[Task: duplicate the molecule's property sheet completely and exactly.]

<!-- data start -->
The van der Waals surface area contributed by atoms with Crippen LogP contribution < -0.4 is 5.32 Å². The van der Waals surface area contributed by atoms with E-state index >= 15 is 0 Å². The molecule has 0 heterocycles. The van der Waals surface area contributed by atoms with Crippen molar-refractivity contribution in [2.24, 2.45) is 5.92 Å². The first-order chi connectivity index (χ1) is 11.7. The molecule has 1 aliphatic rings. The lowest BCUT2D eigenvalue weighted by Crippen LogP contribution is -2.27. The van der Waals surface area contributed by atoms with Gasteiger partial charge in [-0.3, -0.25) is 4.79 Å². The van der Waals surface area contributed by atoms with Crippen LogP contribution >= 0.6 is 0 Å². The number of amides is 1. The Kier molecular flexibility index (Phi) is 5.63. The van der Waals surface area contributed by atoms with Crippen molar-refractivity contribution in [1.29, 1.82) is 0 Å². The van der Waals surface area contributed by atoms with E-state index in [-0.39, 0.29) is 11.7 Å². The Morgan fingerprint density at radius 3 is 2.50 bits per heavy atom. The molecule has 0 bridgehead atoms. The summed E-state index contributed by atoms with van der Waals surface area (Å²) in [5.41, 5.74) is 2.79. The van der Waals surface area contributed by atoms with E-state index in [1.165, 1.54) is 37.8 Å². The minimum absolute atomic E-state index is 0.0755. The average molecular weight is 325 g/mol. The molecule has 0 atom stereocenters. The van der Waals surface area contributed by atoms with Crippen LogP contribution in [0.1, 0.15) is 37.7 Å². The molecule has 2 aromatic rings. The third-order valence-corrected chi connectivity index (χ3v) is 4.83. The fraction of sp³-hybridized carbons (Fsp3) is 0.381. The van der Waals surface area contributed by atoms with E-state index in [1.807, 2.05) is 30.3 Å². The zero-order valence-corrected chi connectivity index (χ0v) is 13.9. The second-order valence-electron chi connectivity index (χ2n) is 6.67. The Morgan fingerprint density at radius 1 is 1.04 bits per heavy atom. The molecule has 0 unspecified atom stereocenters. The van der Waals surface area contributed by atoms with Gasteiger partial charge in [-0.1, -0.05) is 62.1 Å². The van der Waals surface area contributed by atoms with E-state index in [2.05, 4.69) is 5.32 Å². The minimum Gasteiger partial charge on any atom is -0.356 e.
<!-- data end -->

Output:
The van der Waals surface area contributed by atoms with Crippen LogP contribution < -0.4 is 5.32 Å². The van der Waals surface area contributed by atoms with E-state index >= 15 is 0 Å². The molecule has 0 heterocycles. The van der Waals surface area contributed by atoms with Crippen molar-refractivity contribution in [2.24, 2.45) is 5.92 Å². The first-order chi connectivity index (χ1) is 11.7. The molecule has 1 aliphatic rings. The lowest BCUT2D eigenvalue weighted by Crippen LogP contribution is -2.27. The van der Waals surface area contributed by atoms with Gasteiger partial charge in [-0.3, -0.25) is 4.79 Å². The van der Waals surface area contributed by atoms with Crippen LogP contribution >= 0.6 is 0 Å². The number of amides is 1. The Kier molecular flexibility index (Phi) is 5.63. The van der Waals surface area contributed by atoms with Crippen molar-refractivity contribution in [1.29, 1.82) is 0 Å². The van der Waals surface area contributed by atoms with E-state index in [-0.39, 0.29) is 11.7 Å². The Morgan fingerprint density at radius 3 is 2.50 bits per heavy atom. The molecule has 0 bridgehead atoms. The summed E-state index contributed by atoms with van der Waals surface area (Å²) in [5.41, 5.74) is 2.79. The van der Waals surface area contributed by atoms with E-state index in [1.165, 1.54) is 37.8 Å². The minimum absolute atomic E-state index is 0.0755. The average molecular weight is 325 g/mol. The molecule has 0 atom stereocenters. The van der Waals surface area contributed by atoms with Crippen LogP contribution in [0.1, 0.15) is 37.7 Å². The molecule has 2 aromatic rings. The third-order valence-corrected chi connectivity index (χ3v) is 4.83. The fraction of sp³-hybridized carbons (Fsp3) is 0.381. The van der Waals surface area contributed by atoms with E-state index in [1.807, 2.05) is 30.3 Å². The zero-order valence-corrected chi connectivity index (χ0v) is 13.9. The second-order valence-electron chi connectivity index (χ2n) is 6.67. The Morgan fingerprint density at radius 1 is 1.04 bits per heavy atom. The molecule has 0 unspecified atom stereocenters. The van der Waals surface area contributed by atoms with Gasteiger partial charge in [-0.1, -0.05) is 62.1 Å². The van der Waals surface area contributed by atoms with E-state index in [2.05, 4.69) is 5.32 Å². The minimum Gasteiger partial charge on any atom is -0.356 e.